Black Sheep (2007)Reviewed By William Goss
Posted 03/22/07 12:49:40
(Worth A Look)
SCREENED AT THE 2007 SXSW FILM FESTIVAL: Hippies. It always starts with the damn hippies.To be specific, it’s activists Grant (Oliver Driver) and Experience (Danielle Mason) who are to blame. Their inadvertent liberation of genetic mutation leftovers from the Oldfield farm causes him to mutate into a freakish sheep-human hybrid and her to team up with the flock-fearing Henry (Matthew Chamberlain) as the entire sheep population of the island swiftly turns on any and all humans.
Knowing full well that the killer animal/zombie template has been played out more than enough for the viewer to know better, first-time writer/director Jonathan King keeps the pace thankfully brisk (the picture comes in at a lean 86 minutes) and nails that perfect campy tone that most fledgling filmmakers botch in similar territory. When it comes down to it, if it takes less than a reel for a single shot of a single sheep cresting a hill to become something chuckleworthy, you’re on the right track.
Those two elements, combined with adequate acting and superb practical creature effects by the renowned WETA Workshop, keep a one-note gag working much longer – and better – than it has any right to, allowing much slack for many a visual and verbal pun (mint sauce is an evil sheep’s holy water, natch) and the zanier gags of the climax (let’s just say that Henry’s sinister older brother really does love his sheep).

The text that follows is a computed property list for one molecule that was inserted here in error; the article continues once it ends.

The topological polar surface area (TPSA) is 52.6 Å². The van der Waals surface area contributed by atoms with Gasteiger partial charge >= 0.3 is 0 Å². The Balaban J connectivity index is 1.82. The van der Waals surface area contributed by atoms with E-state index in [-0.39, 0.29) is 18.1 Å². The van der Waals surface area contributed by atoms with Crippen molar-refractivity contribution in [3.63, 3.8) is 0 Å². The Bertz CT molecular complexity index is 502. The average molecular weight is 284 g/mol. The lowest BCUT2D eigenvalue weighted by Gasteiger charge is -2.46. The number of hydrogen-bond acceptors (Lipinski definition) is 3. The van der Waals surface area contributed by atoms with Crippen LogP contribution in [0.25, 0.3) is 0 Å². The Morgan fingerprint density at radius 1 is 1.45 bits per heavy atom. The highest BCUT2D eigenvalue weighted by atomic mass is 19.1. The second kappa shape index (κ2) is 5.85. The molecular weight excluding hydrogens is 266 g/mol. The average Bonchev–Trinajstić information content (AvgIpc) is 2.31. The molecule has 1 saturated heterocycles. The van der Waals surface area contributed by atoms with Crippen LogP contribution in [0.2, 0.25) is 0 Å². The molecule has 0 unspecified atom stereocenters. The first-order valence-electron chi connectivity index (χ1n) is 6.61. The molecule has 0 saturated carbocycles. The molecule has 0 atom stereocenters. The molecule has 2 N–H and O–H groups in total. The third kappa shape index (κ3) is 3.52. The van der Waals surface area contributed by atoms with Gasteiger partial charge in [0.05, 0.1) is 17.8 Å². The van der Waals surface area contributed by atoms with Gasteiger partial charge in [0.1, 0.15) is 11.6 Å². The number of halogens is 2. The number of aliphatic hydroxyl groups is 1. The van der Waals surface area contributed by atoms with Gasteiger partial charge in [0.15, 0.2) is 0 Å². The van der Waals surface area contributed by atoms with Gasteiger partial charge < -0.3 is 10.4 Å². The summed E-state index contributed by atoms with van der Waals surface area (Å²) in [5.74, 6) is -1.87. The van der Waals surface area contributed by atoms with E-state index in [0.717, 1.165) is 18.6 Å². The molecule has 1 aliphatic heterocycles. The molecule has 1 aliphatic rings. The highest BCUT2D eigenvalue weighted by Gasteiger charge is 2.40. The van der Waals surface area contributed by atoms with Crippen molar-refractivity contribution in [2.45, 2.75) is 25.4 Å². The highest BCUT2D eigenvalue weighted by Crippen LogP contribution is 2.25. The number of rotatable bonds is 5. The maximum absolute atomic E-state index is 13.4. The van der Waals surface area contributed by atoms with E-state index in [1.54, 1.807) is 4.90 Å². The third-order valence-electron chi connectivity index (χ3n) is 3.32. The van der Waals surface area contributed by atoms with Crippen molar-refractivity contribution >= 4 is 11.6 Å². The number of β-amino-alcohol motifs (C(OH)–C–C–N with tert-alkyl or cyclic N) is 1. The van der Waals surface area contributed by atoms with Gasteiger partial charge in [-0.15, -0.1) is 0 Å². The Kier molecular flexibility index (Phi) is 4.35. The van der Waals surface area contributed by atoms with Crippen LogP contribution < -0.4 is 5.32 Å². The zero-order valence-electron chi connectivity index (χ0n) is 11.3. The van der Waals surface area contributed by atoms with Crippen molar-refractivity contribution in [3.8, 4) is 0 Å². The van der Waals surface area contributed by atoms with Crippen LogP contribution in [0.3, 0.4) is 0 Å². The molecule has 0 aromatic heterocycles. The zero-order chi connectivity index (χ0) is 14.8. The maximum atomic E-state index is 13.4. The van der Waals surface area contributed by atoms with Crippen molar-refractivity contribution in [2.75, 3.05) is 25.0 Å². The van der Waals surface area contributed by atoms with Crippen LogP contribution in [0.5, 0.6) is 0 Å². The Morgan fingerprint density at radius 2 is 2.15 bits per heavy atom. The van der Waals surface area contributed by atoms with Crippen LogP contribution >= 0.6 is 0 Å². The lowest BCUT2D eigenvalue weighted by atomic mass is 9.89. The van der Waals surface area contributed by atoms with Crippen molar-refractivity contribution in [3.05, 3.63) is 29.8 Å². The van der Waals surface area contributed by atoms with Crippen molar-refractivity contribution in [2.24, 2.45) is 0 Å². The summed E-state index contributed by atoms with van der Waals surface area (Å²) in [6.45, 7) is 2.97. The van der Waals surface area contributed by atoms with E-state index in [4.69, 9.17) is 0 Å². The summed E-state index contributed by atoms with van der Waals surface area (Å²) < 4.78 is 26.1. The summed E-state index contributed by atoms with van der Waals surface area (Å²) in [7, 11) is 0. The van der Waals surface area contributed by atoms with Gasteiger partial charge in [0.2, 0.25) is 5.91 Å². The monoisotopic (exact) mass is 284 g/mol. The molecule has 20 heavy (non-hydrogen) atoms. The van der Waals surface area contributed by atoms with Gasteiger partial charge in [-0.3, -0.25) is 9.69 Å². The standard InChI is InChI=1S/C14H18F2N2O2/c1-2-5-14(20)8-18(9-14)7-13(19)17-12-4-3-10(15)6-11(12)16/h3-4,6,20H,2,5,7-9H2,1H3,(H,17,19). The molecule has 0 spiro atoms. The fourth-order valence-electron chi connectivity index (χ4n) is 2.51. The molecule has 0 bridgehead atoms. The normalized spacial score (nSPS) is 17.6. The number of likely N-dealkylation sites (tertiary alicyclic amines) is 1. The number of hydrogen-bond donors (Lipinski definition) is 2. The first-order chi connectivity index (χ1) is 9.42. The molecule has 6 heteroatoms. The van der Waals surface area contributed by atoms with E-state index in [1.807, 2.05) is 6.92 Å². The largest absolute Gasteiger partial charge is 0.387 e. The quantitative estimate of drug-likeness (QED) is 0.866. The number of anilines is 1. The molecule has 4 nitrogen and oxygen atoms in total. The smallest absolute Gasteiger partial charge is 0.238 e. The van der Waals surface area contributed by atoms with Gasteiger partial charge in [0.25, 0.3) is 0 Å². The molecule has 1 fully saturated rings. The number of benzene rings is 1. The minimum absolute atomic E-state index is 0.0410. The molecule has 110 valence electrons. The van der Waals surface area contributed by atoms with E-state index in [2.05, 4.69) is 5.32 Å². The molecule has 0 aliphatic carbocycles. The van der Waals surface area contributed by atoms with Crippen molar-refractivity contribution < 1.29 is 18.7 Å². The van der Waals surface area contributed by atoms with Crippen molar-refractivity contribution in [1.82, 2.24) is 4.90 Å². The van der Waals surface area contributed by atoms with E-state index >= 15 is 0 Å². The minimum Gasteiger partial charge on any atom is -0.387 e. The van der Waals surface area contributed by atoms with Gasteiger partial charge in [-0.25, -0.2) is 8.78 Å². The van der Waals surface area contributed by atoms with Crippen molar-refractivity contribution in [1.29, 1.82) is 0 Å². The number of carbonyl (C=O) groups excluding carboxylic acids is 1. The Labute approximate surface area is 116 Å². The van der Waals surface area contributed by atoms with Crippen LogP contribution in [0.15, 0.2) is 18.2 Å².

Also worthy of mention are Victoria Kelly’s buoyant score and Richard Bluck’s particularly pleasant cinematography, which helps provide an appropriate contrast to the carnage (if anything, it would take extra effort to make the New Zealand countryside seem anything less than gorgeous).Low-budget horror comedies of late have been far too proud of their own farcical nature to enjoy, but King manages to make his blend of humor and horror appear both seamless and effortless, and that works wonders in his favor. Many midnight movies may seem destined to earn a cult audience, but I can comfortably say that the eagerly entertaining 'Black Sheep' is one of the few that actually deserves one.
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